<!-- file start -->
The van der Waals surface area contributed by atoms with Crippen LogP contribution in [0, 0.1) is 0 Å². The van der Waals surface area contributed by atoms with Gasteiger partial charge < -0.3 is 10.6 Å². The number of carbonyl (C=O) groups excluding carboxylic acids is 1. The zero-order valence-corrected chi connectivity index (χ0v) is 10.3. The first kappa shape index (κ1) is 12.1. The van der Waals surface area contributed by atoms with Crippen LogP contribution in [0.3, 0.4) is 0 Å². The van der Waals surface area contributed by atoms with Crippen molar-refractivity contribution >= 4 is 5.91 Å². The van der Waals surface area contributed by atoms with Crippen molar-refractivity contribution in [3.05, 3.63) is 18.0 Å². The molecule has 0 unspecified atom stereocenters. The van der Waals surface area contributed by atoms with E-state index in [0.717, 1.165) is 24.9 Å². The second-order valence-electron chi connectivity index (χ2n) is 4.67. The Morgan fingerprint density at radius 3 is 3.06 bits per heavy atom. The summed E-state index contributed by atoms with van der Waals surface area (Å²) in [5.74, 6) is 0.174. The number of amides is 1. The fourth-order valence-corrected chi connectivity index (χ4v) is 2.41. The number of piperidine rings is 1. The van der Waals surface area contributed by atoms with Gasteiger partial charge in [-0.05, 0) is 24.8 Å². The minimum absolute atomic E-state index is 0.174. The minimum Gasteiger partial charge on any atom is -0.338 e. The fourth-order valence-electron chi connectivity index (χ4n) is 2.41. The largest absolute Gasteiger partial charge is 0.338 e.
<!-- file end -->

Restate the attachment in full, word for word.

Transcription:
The van der Waals surface area contributed by atoms with Crippen LogP contribution in [0, 0.1) is 0 Å². The van der Waals surface area contributed by atoms with Gasteiger partial charge < -0.3 is 10.6 Å². The number of carbonyl (C=O) groups excluding carboxylic acids is 1. The zero-order valence-corrected chi connectivity index (χ0v) is 10.3. The first kappa shape index (κ1) is 12.1. The van der Waals surface area contributed by atoms with Crippen LogP contribution in [0.3, 0.4) is 0 Å². The van der Waals surface area contributed by atoms with Crippen molar-refractivity contribution >= 4 is 5.91 Å². The van der Waals surface area contributed by atoms with Crippen molar-refractivity contribution in [3.05, 3.63) is 18.0 Å². The molecule has 0 unspecified atom stereocenters. The van der Waals surface area contributed by atoms with E-state index in [0.717, 1.165) is 24.9 Å². The second-order valence-electron chi connectivity index (χ2n) is 4.67. The Morgan fingerprint density at radius 3 is 3.06 bits per heavy atom. The summed E-state index contributed by atoms with van der Waals surface area (Å²) in [5.74, 6) is 0.174. The number of amides is 1. The fourth-order valence-corrected chi connectivity index (χ4v) is 2.41. The number of piperidine rings is 1. The van der Waals surface area contributed by atoms with Gasteiger partial charge in [-0.05, 0) is 24.8 Å². The minimum absolute atomic E-state index is 0.174. The minimum Gasteiger partial charge on any atom is -0.338 e. The fourth-order valence-electron chi connectivity index (χ4n) is 2.41. The largest absolute Gasteiger partial charge is 0.338 e.